Saturday, May 31, 2014

Tonight's Sky for May 31: Saturn is South at Midnight


Don't have a watch? Well, no problem, at least at midnight as Saturn, sixth planet from the Sun, is just about due South at 12am. To see it, just go out, look South, and about a third of the way up from horizon to zenith (straight overhead). See that bright 'star?' That's Saturn

Friday, May 30, 2014

Tonight's Sky for May 30: Moon Meets Mercury


Couldn't spot the Moon last night? No problem, the Moon will be much easier to see tonight (about 5% illuminated and about 10 degrees higher) and, as an added plus, it will be parked right next to the planet Mercury. Unlike last night, no optical aid should be required to catch this celestial meet-up.

Thursday, May 29, 2014

Tonight's Sky for May 29: Young Moon


How thin of a Moon have you seen? How about one that's just barely over a day old and only 2% illuminated? Well, if you have never seen a Moon this thin, tonight's your chance to do so as such a Moon will be making an appearance in this evening's sky just after sunset.

To see the Moon, you'll need a good Western horizon. How good? One with less than 5 degrees of obstruction. To simulate this, hold your middle three fingers vertically at arm's length to simulate 5 degrees. Hint: if you can't think of a good location off-hand, scout out one during the day. Location found, head there at sunset and start looking, preferably with optical aid. The good news, if you have binoculars, you should be good to go, just remember to be patient as the Moon will often appear to suddenly pop into view out of thin air. On the other hand, if you're still looking 30 minutes after sunset, you missed the Moon. Good luck!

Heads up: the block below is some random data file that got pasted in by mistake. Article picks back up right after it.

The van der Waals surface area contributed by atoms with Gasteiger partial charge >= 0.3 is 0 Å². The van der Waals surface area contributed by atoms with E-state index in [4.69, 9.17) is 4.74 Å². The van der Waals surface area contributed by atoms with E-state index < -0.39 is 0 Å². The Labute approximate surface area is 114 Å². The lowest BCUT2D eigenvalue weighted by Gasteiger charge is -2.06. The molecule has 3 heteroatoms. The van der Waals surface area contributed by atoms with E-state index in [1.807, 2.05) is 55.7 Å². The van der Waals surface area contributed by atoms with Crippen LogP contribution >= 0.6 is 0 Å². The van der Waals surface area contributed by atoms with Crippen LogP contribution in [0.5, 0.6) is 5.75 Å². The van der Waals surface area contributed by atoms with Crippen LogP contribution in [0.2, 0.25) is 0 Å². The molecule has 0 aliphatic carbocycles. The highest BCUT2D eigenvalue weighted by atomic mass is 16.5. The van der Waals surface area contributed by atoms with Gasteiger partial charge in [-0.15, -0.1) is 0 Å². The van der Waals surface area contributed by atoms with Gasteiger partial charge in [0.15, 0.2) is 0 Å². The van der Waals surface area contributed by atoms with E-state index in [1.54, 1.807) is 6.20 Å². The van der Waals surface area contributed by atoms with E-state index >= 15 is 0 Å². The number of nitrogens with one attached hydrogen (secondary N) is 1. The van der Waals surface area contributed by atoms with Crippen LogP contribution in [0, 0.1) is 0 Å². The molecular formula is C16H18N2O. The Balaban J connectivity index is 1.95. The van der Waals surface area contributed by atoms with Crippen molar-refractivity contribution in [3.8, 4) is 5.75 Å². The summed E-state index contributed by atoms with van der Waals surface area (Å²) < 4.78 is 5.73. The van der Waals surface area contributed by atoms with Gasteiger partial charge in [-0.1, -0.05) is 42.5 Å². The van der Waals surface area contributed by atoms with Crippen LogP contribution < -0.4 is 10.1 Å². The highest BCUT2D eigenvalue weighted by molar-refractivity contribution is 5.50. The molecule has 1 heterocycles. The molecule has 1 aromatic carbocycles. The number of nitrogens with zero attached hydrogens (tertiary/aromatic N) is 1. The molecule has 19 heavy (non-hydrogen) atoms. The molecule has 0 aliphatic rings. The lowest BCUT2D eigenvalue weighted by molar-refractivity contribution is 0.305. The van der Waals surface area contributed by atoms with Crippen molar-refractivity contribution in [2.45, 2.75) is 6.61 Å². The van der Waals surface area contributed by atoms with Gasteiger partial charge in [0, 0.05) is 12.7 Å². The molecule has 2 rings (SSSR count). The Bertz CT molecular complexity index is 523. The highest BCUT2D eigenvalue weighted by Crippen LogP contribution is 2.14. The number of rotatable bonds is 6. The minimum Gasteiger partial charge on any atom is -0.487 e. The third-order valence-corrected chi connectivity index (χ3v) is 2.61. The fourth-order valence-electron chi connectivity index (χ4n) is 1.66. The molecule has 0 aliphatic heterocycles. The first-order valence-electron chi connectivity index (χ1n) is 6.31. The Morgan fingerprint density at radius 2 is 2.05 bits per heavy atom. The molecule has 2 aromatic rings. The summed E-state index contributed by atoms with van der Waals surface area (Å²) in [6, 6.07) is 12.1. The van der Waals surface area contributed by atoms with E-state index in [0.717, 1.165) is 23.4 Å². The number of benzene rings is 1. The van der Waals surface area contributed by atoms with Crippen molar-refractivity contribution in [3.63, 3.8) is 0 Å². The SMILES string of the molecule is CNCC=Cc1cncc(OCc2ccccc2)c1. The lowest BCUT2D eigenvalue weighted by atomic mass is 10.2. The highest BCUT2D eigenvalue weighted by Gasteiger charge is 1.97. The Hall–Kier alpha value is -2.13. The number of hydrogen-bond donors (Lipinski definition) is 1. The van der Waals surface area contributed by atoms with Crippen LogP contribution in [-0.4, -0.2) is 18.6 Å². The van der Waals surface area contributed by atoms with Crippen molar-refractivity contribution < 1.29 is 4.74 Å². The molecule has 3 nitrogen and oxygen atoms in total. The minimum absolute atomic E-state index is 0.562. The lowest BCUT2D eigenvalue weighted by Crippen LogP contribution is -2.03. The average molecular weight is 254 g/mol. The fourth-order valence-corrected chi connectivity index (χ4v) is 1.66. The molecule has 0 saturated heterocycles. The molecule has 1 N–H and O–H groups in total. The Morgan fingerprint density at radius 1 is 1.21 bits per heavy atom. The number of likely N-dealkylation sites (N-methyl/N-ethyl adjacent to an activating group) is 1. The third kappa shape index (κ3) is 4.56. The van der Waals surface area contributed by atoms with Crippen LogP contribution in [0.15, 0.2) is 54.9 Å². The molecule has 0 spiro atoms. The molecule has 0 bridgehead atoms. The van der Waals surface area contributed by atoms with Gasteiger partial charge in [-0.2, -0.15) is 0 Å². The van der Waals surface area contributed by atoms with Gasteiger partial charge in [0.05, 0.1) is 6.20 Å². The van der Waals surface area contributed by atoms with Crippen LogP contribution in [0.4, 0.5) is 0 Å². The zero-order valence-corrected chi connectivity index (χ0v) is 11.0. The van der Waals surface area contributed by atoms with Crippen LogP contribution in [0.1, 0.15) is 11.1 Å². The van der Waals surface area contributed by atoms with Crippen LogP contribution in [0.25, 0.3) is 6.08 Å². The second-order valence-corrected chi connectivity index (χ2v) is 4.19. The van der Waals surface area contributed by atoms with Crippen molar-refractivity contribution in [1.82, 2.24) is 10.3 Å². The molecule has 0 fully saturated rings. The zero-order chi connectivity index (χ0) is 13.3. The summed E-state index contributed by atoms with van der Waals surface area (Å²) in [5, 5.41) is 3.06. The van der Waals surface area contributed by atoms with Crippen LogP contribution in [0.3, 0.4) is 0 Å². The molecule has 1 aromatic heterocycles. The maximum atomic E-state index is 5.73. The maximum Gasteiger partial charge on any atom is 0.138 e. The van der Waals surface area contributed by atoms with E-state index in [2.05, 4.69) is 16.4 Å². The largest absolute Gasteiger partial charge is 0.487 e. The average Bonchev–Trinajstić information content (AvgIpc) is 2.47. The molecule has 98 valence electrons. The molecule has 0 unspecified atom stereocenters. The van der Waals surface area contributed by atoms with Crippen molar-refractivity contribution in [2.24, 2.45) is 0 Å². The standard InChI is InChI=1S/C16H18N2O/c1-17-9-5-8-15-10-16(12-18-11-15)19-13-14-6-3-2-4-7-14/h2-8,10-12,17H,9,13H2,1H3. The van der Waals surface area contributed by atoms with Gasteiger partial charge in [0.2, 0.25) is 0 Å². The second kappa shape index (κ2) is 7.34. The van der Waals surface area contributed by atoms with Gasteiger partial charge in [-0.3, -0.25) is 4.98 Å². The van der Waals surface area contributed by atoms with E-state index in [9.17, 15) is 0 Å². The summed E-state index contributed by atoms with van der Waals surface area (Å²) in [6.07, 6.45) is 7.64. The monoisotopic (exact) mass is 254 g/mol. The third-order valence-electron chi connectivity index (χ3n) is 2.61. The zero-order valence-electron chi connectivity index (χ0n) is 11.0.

Wednesday, May 28, 2014

Tonight's Sky for May 28: New Moon


Today, the Moon, second brightest object in the sky, has reached the New Moon phase, which means that it is directly between the Sun and Earth, and thus invisible for us Earthlings as of now. 

As for lunar mechanics, the Moon is always half lit. The reason we don't always see it as such is thanks to orientation in relation to us. Right now, with the Moon directly between us and the Sun, we don't see any of the lit side, thus making the Moon invisible to us as seen from Earth.